Former Vietnamese refugees in Hong Kong stuck in cycle of hopelessness under a bridge in Kowloon
They left Vietnam seeking a better life but, after years in detention camps, drifted into poverty, drug dependency and crime. Jobless, homeless and unable to secure permanent residency, they are trapped in limbo on the city’s streets
Bui Quang Hiep fled North Vietnam for a better life in Hong Kong, only to end up jobless and homeless. With 10 convictions for petty crimes, Hiep has been living under a road bridge near the jade and stone market in the Sham Shui Po district of Kowloon for five years. Most of his convictions were drug-related. The 45-year-old says he was introduced to heroin by people he met under the bridge.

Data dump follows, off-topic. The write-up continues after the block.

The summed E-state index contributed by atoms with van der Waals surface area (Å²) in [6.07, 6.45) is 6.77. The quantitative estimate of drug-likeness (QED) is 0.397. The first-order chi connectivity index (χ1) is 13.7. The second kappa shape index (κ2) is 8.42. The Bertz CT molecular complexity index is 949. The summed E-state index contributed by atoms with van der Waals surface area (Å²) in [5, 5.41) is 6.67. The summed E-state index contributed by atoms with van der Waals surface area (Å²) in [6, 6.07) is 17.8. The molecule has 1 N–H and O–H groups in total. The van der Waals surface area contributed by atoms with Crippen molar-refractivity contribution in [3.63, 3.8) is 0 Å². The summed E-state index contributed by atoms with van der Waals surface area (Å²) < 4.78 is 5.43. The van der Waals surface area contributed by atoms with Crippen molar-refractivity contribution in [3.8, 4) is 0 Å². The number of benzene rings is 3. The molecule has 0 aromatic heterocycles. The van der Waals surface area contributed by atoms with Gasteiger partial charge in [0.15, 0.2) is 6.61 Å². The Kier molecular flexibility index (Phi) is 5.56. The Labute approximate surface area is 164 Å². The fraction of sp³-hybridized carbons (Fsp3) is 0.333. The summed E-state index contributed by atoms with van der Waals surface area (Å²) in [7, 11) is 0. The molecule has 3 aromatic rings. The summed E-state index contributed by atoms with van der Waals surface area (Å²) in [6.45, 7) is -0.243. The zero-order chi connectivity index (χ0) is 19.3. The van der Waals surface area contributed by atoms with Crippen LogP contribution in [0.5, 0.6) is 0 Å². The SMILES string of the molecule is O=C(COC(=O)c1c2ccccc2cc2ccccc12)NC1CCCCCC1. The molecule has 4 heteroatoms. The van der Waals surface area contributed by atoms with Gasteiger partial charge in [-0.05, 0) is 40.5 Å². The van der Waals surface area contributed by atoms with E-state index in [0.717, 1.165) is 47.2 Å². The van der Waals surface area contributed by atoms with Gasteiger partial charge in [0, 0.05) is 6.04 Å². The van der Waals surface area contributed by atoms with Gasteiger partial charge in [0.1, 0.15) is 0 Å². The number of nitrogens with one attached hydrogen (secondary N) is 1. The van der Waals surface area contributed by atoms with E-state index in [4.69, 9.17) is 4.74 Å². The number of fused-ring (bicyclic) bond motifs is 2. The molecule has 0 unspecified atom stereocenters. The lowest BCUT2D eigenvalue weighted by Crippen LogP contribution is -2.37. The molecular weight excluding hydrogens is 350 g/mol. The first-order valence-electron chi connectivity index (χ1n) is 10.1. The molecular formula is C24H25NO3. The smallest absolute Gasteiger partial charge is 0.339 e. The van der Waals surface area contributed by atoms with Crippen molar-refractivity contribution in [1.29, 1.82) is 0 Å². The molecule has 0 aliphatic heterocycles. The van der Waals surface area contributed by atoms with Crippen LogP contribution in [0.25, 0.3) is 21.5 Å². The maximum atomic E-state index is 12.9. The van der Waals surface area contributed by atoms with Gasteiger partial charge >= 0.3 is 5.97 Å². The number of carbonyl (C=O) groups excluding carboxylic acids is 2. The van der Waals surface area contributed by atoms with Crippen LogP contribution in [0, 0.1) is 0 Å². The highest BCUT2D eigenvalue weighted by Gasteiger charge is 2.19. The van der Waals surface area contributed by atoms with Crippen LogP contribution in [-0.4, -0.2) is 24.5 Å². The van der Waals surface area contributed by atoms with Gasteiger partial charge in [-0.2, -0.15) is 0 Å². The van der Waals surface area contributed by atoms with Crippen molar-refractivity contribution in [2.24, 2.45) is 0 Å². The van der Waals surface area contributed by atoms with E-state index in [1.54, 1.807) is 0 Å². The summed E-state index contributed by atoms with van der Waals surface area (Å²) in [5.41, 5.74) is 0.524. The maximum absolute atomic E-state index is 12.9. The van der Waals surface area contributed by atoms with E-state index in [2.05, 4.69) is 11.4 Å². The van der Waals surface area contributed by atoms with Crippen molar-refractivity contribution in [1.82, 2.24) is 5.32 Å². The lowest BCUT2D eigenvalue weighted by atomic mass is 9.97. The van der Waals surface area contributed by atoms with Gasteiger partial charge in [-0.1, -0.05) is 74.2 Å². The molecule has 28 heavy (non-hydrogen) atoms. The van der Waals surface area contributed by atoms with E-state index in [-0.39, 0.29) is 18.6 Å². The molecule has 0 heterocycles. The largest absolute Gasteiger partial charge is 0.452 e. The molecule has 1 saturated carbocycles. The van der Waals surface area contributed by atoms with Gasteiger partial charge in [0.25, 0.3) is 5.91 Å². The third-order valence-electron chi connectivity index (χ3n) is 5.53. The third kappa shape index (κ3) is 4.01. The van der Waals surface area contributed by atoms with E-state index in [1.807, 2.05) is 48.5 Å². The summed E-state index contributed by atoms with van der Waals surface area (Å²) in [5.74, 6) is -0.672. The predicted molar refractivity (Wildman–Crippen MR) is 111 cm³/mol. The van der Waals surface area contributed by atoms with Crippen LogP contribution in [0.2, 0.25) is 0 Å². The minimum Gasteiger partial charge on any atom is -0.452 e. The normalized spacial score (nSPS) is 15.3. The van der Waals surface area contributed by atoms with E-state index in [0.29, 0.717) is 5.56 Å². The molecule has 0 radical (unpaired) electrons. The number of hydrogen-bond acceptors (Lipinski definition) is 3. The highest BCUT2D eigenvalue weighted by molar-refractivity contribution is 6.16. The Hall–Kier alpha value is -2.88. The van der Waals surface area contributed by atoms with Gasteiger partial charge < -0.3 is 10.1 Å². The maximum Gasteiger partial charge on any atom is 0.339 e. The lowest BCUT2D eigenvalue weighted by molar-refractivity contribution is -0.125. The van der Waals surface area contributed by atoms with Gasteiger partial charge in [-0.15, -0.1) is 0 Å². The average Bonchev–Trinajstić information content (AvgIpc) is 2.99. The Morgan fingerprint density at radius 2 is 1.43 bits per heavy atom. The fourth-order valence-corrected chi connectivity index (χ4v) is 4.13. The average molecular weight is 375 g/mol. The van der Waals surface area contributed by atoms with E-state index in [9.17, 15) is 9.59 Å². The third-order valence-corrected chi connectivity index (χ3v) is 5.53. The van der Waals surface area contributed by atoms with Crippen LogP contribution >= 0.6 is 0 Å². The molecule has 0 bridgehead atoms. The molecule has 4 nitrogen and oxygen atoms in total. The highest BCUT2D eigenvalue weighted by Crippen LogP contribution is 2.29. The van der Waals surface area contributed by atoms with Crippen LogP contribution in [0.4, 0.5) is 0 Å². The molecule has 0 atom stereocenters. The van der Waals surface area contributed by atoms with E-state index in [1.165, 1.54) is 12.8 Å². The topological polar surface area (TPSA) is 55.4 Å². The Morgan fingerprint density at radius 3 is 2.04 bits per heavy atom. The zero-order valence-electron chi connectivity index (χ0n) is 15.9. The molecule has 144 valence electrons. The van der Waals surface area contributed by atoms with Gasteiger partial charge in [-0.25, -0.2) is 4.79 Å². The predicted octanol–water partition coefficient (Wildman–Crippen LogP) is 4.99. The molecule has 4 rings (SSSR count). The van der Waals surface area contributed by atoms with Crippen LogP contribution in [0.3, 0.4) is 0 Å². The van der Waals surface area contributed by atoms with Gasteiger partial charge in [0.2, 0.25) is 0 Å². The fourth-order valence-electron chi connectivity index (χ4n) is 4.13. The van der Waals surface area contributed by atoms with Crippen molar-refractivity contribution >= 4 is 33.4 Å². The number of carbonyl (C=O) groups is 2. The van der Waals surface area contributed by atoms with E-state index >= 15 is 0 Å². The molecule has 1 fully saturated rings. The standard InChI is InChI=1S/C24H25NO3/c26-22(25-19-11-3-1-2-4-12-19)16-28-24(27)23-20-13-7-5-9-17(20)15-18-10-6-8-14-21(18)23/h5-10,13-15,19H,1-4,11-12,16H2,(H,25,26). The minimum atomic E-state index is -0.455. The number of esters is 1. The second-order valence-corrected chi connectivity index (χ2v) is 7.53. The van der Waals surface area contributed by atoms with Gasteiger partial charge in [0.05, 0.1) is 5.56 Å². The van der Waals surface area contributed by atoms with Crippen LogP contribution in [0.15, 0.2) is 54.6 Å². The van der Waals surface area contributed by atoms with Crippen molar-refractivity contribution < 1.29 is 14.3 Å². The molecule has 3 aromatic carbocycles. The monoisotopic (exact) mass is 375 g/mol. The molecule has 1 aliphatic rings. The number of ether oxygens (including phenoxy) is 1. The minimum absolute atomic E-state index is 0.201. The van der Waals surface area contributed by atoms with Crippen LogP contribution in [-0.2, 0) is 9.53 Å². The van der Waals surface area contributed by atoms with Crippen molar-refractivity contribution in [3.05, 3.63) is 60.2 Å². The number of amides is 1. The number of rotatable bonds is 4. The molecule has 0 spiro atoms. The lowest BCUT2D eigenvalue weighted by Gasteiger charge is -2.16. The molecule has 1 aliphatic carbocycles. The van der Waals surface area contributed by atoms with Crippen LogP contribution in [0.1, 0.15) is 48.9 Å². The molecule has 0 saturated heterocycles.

“Sometimes, I lose consciousness after taking drugs and wake up in a hospital,” he says.
Hiep, who arrived by boat at the age of 20 in 1986, was one of more than 200,000 refugees who reached Hong Kong after fleeing communism and poverty and lived in a total of 40 camps from 1975 to 2000.
Some 140,000 were eventually settled overseas, while 70,000 were repatriated. With no one to take them, the remaining detainees, numbering more than 1,000, were issued Hong Kong identity cards.
Hiep was issued an ID card in 1994 after he left a refugee camp in West Kowloon and has not left the city since. He cannot become a permanent resident because of his criminal convictions, so is unable to apply for public housing.
Timothy Lam Kwok-cheung, a priest who has visited the homeless in Sham Shui Po for four years, says dozens of Vietnamese live under the bridge and many are in a similar situation.